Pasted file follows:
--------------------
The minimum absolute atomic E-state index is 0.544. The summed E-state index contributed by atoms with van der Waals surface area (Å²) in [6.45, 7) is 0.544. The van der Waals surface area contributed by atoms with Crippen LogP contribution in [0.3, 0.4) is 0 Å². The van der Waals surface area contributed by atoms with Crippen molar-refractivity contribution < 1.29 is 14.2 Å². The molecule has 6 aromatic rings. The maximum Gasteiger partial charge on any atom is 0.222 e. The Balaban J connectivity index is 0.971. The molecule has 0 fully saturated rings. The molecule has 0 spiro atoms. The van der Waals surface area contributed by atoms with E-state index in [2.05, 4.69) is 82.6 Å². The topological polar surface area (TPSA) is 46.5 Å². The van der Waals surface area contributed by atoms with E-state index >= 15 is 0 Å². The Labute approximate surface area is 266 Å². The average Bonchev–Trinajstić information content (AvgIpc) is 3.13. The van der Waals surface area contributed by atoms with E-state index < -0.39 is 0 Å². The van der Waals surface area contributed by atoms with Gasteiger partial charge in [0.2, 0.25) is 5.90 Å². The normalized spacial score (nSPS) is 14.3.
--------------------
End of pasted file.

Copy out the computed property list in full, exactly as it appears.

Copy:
The minimum absolute atomic E-state index is 0.544. The summed E-state index contributed by atoms with van der Waals surface area (Å²) in [6.45, 7) is 0.544. The van der Waals surface area contributed by atoms with Crippen LogP contribution in [0.3, 0.4) is 0 Å². The van der Waals surface area contributed by atoms with Crippen molar-refractivity contribution < 1.29 is 14.2 Å². The molecule has 6 aromatic rings. The maximum Gasteiger partial charge on any atom is 0.222 e. The Balaban J connectivity index is 0.971. The molecule has 0 fully saturated rings. The molecule has 0 spiro atoms. The van der Waals surface area contributed by atoms with E-state index in [2.05, 4.69) is 82.6 Å². The topological polar surface area (TPSA) is 46.5 Å². The van der Waals surface area contributed by atoms with E-state index >= 15 is 0 Å². The Labute approximate surface area is 266 Å². The average Bonchev–Trinajstić information content (AvgIpc) is 3.13. The van der Waals surface area contributed by atoms with E-state index < -0.39 is 0 Å². The van der Waals surface area contributed by atoms with Gasteiger partial charge in [0.2, 0.25) is 5.90 Å². The normalized spacial score (nSPS) is 14.3.